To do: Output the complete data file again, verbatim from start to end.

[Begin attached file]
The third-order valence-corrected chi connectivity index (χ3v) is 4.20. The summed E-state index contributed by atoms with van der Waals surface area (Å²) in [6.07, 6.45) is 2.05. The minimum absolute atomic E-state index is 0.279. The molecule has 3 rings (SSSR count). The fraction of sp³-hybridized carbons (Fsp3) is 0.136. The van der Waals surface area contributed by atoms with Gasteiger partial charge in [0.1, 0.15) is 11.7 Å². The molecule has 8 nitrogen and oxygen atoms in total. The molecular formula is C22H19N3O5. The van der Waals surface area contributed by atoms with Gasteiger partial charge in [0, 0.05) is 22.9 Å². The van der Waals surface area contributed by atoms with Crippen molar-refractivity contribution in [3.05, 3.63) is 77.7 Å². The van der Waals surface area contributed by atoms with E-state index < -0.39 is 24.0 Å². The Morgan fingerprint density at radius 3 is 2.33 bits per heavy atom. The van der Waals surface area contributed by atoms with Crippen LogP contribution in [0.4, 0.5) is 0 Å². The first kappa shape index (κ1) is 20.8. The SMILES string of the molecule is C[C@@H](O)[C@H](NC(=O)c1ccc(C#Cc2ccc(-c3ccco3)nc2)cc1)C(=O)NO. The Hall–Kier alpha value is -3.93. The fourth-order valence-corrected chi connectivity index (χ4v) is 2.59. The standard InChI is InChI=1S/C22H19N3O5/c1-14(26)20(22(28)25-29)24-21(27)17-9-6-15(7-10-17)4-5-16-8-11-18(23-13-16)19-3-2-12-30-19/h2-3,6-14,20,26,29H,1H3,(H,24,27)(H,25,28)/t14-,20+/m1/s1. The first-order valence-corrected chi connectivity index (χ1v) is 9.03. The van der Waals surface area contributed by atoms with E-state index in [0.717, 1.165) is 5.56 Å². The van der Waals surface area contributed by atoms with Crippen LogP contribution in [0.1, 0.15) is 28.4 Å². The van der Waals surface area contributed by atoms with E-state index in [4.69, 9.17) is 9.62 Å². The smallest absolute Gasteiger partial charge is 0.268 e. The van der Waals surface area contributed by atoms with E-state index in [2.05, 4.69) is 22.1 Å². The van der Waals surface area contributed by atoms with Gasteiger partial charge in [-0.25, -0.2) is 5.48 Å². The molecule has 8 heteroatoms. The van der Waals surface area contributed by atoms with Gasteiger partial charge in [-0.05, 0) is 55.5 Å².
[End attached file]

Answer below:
The third-order valence-corrected chi connectivity index (χ3v) is 4.20. The summed E-state index contributed by atoms with van der Waals surface area (Å²) in [6.07, 6.45) is 2.05. The minimum absolute atomic E-state index is 0.279. The molecule has 3 rings (SSSR count). The fraction of sp³-hybridized carbons (Fsp3) is 0.136. The van der Waals surface area contributed by atoms with Gasteiger partial charge in [0.1, 0.15) is 11.7 Å². The molecule has 8 nitrogen and oxygen atoms in total. The molecular formula is C22H19N3O5. The van der Waals surface area contributed by atoms with Gasteiger partial charge in [0, 0.05) is 22.9 Å². The van der Waals surface area contributed by atoms with Crippen molar-refractivity contribution in [3.05, 3.63) is 77.7 Å². The van der Waals surface area contributed by atoms with E-state index < -0.39 is 24.0 Å². The Morgan fingerprint density at radius 3 is 2.33 bits per heavy atom. The van der Waals surface area contributed by atoms with Crippen LogP contribution in [0.4, 0.5) is 0 Å². The first kappa shape index (κ1) is 20.8. The SMILES string of the molecule is C[C@@H](O)[C@H](NC(=O)c1ccc(C#Cc2ccc(-c3ccco3)nc2)cc1)C(=O)NO. The Hall–Kier alpha value is -3.93. The fourth-order valence-corrected chi connectivity index (χ4v) is 2.59. The standard InChI is InChI=1S/C22H19N3O5/c1-14(26)20(22(28)25-29)24-21(27)17-9-6-15(7-10-17)4-5-16-8-11-18(23-13-16)19-3-2-12-30-19/h2-3,6-14,20,26,29H,1H3,(H,24,27)(H,25,28)/t14-,20+/m1/s1. The first-order valence-corrected chi connectivity index (χ1v) is 9.03. The van der Waals surface area contributed by atoms with E-state index in [0.717, 1.165) is 5.56 Å². The van der Waals surface area contributed by atoms with Crippen LogP contribution in [0.1, 0.15) is 28.4 Å². The van der Waals surface area contributed by atoms with E-state index in [4.69, 9.17) is 9.62 Å². The smallest absolute Gasteiger partial charge is 0.268 e. The van der Waals surface area contributed by atoms with E-state index in [2.05, 4.69) is 22.1 Å². The van der Waals surface area contributed by atoms with Gasteiger partial charge in [-0.25, -0.2) is 5.48 Å². The molecule has 8 heteroatoms. The van der Waals surface area contributed by atoms with Gasteiger partial charge in [-0.05, 0) is 55.5 Å².